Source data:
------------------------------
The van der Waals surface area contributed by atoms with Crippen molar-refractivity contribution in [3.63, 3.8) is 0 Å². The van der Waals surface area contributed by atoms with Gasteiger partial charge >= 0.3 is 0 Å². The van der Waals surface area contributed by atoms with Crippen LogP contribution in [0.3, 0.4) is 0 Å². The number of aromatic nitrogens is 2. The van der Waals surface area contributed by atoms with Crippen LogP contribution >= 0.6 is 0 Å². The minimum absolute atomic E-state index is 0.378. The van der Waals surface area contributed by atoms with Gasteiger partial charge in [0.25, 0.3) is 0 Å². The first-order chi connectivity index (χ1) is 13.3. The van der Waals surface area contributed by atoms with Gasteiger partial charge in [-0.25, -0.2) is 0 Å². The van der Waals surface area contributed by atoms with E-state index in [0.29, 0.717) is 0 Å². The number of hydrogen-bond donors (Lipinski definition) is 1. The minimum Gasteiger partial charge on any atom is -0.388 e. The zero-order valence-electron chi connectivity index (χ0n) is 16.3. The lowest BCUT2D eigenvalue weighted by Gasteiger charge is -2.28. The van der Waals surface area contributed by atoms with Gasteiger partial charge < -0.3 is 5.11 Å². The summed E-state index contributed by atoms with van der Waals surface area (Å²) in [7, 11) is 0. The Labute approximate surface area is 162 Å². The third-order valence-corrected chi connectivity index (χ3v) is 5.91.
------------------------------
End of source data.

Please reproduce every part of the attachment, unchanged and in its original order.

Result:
The van der Waals surface area contributed by atoms with Crippen molar-refractivity contribution in [3.63, 3.8) is 0 Å². The van der Waals surface area contributed by atoms with Gasteiger partial charge >= 0.3 is 0 Å². The van der Waals surface area contributed by atoms with Crippen LogP contribution in [0.3, 0.4) is 0 Å². The number of aromatic nitrogens is 2. The van der Waals surface area contributed by atoms with Crippen LogP contribution >= 0.6 is 0 Å². The minimum absolute atomic E-state index is 0.378. The van der Waals surface area contributed by atoms with Gasteiger partial charge in [0.25, 0.3) is 0 Å². The first-order chi connectivity index (χ1) is 13.3. The van der Waals surface area contributed by atoms with Gasteiger partial charge in [-0.25, -0.2) is 0 Å². The van der Waals surface area contributed by atoms with E-state index in [0.29, 0.717) is 0 Å². The number of hydrogen-bond donors (Lipinski definition) is 1. The minimum Gasteiger partial charge on any atom is -0.388 e. The zero-order valence-electron chi connectivity index (χ0n) is 16.3. The lowest BCUT2D eigenvalue weighted by Gasteiger charge is -2.28. The van der Waals surface area contributed by atoms with Gasteiger partial charge < -0.3 is 5.11 Å². The summed E-state index contributed by atoms with van der Waals surface area (Å²) in [7, 11) is 0. The Labute approximate surface area is 162 Å². The third-order valence-corrected chi connectivity index (χ3v) is 5.91.